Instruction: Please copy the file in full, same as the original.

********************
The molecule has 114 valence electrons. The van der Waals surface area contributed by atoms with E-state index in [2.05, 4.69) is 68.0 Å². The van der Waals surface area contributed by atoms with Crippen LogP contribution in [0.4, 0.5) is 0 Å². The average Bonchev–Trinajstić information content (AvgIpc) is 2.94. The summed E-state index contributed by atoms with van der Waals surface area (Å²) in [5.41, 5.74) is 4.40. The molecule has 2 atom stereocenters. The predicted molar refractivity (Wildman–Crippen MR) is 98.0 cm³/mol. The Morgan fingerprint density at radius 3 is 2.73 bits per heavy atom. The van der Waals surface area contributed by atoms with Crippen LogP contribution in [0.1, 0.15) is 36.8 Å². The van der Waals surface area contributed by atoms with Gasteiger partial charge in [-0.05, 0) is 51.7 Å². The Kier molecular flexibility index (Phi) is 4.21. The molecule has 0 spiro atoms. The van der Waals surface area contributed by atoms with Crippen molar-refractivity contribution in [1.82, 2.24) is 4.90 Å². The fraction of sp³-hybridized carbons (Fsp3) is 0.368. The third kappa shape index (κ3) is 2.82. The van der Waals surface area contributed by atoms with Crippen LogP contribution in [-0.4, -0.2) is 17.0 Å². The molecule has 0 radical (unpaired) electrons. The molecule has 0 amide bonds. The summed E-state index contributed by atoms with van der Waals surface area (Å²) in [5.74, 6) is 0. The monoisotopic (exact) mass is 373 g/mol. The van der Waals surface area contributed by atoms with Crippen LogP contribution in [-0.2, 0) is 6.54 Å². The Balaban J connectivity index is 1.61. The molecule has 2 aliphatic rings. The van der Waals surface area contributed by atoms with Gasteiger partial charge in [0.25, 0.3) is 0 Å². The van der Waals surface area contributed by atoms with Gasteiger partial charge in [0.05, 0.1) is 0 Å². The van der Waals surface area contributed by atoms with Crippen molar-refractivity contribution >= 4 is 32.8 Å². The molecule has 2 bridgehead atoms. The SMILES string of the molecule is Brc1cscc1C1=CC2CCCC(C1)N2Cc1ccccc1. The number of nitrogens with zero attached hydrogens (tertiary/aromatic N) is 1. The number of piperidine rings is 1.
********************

The molecule has 114 valence electrons. The van der Waals surface area contributed by atoms with E-state index in [2.05, 4.69) is 68.0 Å². The van der Waals surface area contributed by atoms with Crippen LogP contribution in [0.4, 0.5) is 0 Å². The average Bonchev–Trinajstić information content (AvgIpc) is 2.94. The summed E-state index contributed by atoms with van der Waals surface area (Å²) in [5.41, 5.74) is 4.40. The molecule has 2 atom stereocenters. The predicted molar refractivity (Wildman–Crippen MR) is 98.0 cm³/mol. The Morgan fingerprint density at radius 3 is 2.73 bits per heavy atom. The van der Waals surface area contributed by atoms with Crippen LogP contribution in [0.1, 0.15) is 36.8 Å². The van der Waals surface area contributed by atoms with Gasteiger partial charge in [-0.05, 0) is 51.7 Å². The Kier molecular flexibility index (Phi) is 4.21. The molecule has 0 spiro atoms. The van der Waals surface area contributed by atoms with Crippen molar-refractivity contribution in [1.82, 2.24) is 4.90 Å². The fraction of sp³-hybridized carbons (Fsp3) is 0.368. The third kappa shape index (κ3) is 2.82. The van der Waals surface area contributed by atoms with Crippen LogP contribution in [-0.4, -0.2) is 17.0 Å². The molecule has 0 radical (unpaired) electrons. The molecule has 0 amide bonds. The summed E-state index contributed by atoms with van der Waals surface area (Å²) in [5.74, 6) is 0. The monoisotopic (exact) mass is 373 g/mol. The van der Waals surface area contributed by atoms with Crippen LogP contribution in [-0.2, 0) is 6.54 Å². The Balaban J connectivity index is 1.61. The molecule has 2 aliphatic rings. The van der Waals surface area contributed by atoms with Gasteiger partial charge in [0.25, 0.3) is 0 Å². The van der Waals surface area contributed by atoms with Gasteiger partial charge in [0.05, 0.1) is 0 Å². The van der Waals surface area contributed by atoms with Crippen molar-refractivity contribution >= 4 is 32.8 Å². The molecule has 2 bridgehead atoms. The SMILES string of the molecule is Brc1cscc1C1=CC2CCCC(C1)N2Cc1ccccc1. The number of nitrogens with zero attached hydrogens (tertiary/aromatic N) is 1. The number of piperidine rings is 1.